(Reporting by Conor Sweeney; Editing by Robert Woodward)
Russia charged eight men with piracy and kidnapping yesterday over the hijacking of the Arctic Sea, the ship with a 15-man Russian crew that disappeared en route to Algeria several weeks ago.
The 7,000-tonne freighter, carrying timber worth £800,000 from Finland, was apprehended off Africa on 17 August. But in the days since she was "found" by the Russian anti-submarine ship Ladny, mystery surrounding the story has only increased, with each statement by Russian officials muddying the waters further.
Seven of the men are charged with piracy and kidnap, and the eighth is charged with organising the crime that started in the Baltic, two days after the vessel set sail. They are said to be two Russians, one Latvian, one Estonian and four stateless persons.
Vladimir Markin, of Russia's Investigative Committee, said: "Having got together weapons, masks and black clothes with 'Police' written on them, as well as a small boat, on the night of 24 July in open, international waters, the accused attacked and hijacked the Maltese-flagged Arctic Sea, which was carrying a cargo of timber."
Russian investigators say the men claimed to be part of an ecological organisation, although they were unable to name it. So far, there has been no explanation of why they had such a flimsy cover story, what they were demanding and why they gave themselves up without a fight or threats. Some maritime security experts suspect the men had not been on the ship at all, but were part of an elaborate cover-up. In Moscow, the Russian Foreign Ministry said that when the ship was stopped, her captain claimed she was a North Korean vessel Chongdin 2, carrying timber from Cuba to Sierra Leone, but investigation showed the real Chongdin 2 was docked in Angola.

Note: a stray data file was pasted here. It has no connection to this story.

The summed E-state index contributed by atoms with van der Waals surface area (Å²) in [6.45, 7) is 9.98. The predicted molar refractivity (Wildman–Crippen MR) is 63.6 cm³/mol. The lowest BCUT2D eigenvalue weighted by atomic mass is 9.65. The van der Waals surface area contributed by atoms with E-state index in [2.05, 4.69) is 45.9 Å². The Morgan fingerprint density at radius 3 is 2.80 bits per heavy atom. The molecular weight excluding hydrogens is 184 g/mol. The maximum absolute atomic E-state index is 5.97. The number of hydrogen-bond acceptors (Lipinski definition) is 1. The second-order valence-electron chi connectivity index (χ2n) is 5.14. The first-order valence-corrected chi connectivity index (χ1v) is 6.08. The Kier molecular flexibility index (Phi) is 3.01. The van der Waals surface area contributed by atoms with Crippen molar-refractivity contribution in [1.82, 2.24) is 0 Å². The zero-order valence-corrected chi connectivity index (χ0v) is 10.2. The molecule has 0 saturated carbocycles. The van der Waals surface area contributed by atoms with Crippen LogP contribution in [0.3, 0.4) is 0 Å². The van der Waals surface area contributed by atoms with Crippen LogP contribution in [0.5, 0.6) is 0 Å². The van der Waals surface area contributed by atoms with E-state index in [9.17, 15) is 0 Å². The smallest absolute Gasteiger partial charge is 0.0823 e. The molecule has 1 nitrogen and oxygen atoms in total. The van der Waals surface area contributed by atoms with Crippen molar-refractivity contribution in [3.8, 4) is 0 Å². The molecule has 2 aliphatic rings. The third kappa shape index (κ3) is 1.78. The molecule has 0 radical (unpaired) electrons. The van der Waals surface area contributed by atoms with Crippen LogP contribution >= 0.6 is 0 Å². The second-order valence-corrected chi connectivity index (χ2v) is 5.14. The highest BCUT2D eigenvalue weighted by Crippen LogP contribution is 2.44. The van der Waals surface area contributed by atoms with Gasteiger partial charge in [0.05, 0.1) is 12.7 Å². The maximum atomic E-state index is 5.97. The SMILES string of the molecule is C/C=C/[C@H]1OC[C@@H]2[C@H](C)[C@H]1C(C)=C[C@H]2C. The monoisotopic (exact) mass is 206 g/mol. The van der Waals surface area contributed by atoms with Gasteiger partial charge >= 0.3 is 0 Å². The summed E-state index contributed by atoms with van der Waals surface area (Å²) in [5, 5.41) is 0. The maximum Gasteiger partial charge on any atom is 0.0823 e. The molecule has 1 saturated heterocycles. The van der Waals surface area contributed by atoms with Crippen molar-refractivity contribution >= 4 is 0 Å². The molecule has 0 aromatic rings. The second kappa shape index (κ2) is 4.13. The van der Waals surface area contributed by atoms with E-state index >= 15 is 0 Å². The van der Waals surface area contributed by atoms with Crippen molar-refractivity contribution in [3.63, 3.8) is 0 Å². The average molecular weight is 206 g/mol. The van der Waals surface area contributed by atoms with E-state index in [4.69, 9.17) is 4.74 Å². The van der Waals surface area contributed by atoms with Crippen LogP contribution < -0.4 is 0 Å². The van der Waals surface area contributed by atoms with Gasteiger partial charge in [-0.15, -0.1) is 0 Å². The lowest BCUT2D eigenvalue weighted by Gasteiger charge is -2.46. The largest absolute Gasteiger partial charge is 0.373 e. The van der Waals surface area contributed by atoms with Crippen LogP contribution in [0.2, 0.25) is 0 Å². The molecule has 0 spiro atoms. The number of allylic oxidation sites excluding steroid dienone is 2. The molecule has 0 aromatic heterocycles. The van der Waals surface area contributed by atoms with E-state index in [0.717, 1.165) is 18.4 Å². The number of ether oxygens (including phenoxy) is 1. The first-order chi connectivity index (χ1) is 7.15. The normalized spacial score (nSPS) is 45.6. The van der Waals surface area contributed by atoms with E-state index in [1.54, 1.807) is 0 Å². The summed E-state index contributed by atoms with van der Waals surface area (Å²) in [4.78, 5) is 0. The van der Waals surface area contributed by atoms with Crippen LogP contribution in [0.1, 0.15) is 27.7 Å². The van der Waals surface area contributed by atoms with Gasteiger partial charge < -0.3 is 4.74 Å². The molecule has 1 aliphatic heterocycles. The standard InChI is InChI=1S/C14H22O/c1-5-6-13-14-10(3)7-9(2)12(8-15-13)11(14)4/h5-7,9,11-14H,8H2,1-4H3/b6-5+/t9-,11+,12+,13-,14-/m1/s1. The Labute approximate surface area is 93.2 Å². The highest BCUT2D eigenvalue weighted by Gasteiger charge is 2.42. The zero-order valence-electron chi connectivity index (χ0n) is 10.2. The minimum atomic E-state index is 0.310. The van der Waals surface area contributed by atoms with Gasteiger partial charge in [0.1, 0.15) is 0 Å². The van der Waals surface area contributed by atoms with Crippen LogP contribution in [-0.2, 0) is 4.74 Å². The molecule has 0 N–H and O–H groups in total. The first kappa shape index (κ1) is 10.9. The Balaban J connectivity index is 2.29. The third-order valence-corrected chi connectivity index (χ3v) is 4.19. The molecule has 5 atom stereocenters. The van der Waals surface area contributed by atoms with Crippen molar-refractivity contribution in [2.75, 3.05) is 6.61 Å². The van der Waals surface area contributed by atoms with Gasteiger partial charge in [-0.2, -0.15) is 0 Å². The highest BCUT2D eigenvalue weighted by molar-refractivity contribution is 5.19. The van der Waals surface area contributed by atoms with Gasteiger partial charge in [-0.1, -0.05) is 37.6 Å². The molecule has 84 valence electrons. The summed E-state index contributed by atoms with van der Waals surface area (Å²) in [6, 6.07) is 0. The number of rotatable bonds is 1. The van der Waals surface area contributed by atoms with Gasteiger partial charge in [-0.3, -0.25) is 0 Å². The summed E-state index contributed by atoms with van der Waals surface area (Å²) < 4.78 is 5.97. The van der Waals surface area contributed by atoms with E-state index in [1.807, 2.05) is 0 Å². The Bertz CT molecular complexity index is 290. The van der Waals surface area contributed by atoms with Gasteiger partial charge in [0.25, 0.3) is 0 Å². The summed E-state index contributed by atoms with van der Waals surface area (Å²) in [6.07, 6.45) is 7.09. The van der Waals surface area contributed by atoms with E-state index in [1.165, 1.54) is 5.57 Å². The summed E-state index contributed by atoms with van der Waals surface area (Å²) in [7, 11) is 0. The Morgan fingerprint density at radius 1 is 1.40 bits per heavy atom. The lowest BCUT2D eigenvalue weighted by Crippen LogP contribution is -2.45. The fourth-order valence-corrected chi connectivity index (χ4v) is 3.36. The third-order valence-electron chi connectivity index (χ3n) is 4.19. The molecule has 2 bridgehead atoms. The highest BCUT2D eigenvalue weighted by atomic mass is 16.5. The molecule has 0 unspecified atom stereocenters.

The ministry statement said it was still unclear if the "initial hijacking" of the vessel on 24 July was related to later events. Earlier reports suggested that men did board the ship dressed in black police outfits, but spoke to the crew in English, not Russian. After tying them, beating them and interrogating them, ostensibly about drugs, they left the vessel several hours later. The ,inistry, in something of an understatement, admitted there were still some "grey spots" in the story.
It was also stated officially by the Russians for the first time that the ship had never really been "lost" and that her course was tracked continuously. This appears to validate statements from Maltese authorities and elsewhere that the boat was being traced throughout the duration of its bizarre voyage that ended 300 miles off the Cape Verde Islands.